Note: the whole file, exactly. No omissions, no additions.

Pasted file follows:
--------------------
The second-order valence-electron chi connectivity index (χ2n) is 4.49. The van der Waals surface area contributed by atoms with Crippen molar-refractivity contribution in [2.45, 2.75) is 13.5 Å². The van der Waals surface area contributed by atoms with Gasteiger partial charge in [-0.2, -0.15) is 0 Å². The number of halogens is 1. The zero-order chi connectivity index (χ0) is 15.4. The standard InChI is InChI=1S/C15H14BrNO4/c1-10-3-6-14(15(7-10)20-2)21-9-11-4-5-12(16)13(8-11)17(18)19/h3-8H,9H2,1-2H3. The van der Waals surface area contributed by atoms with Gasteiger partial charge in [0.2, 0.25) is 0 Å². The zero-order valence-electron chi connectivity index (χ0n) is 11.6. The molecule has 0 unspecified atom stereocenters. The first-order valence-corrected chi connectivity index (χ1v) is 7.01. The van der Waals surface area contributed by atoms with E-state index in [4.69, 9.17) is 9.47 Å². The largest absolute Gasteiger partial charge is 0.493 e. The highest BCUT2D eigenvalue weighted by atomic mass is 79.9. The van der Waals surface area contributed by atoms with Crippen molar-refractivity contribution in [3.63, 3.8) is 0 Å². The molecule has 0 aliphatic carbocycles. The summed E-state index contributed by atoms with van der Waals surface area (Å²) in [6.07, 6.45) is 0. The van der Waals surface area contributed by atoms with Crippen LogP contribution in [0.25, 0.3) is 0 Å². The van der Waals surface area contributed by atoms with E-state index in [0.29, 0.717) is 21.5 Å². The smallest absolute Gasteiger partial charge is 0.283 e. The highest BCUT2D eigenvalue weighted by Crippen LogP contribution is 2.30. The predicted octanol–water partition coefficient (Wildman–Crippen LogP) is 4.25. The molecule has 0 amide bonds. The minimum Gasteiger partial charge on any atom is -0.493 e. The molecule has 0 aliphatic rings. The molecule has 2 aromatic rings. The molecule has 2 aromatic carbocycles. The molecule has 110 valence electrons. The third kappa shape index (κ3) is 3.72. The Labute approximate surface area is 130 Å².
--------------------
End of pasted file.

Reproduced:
The second-order valence-electron chi connectivity index (χ2n) is 4.49. The van der Waals surface area contributed by atoms with Crippen molar-refractivity contribution in [2.45, 2.75) is 13.5 Å². The van der Waals surface area contributed by atoms with Gasteiger partial charge in [-0.2, -0.15) is 0 Å². The number of halogens is 1. The zero-order chi connectivity index (χ0) is 15.4. The standard InChI is InChI=1S/C15H14BrNO4/c1-10-3-6-14(15(7-10)20-2)21-9-11-4-5-12(16)13(8-11)17(18)19/h3-8H,9H2,1-2H3. The van der Waals surface area contributed by atoms with Gasteiger partial charge in [0.2, 0.25) is 0 Å². The zero-order valence-electron chi connectivity index (χ0n) is 11.6. The molecule has 0 unspecified atom stereocenters. The first-order valence-corrected chi connectivity index (χ1v) is 7.01. The van der Waals surface area contributed by atoms with E-state index in [4.69, 9.17) is 9.47 Å². The largest absolute Gasteiger partial charge is 0.493 e. The highest BCUT2D eigenvalue weighted by atomic mass is 79.9. The van der Waals surface area contributed by atoms with Crippen molar-refractivity contribution in [3.63, 3.8) is 0 Å². The molecule has 0 aliphatic carbocycles. The summed E-state index contributed by atoms with van der Waals surface area (Å²) in [6.07, 6.45) is 0. The van der Waals surface area contributed by atoms with Crippen LogP contribution in [0.25, 0.3) is 0 Å². The van der Waals surface area contributed by atoms with E-state index in [0.29, 0.717) is 21.5 Å². The smallest absolute Gasteiger partial charge is 0.283 e. The highest BCUT2D eigenvalue weighted by Crippen LogP contribution is 2.30. The predicted octanol–water partition coefficient (Wildman–Crippen LogP) is 4.25. The molecule has 0 amide bonds. The minimum Gasteiger partial charge on any atom is -0.493 e. The molecule has 0 aliphatic rings. The molecule has 2 aromatic rings. The molecule has 2 aromatic carbocycles. The molecule has 110 valence electrons. The third kappa shape index (κ3) is 3.72. The Labute approximate surface area is 130 Å².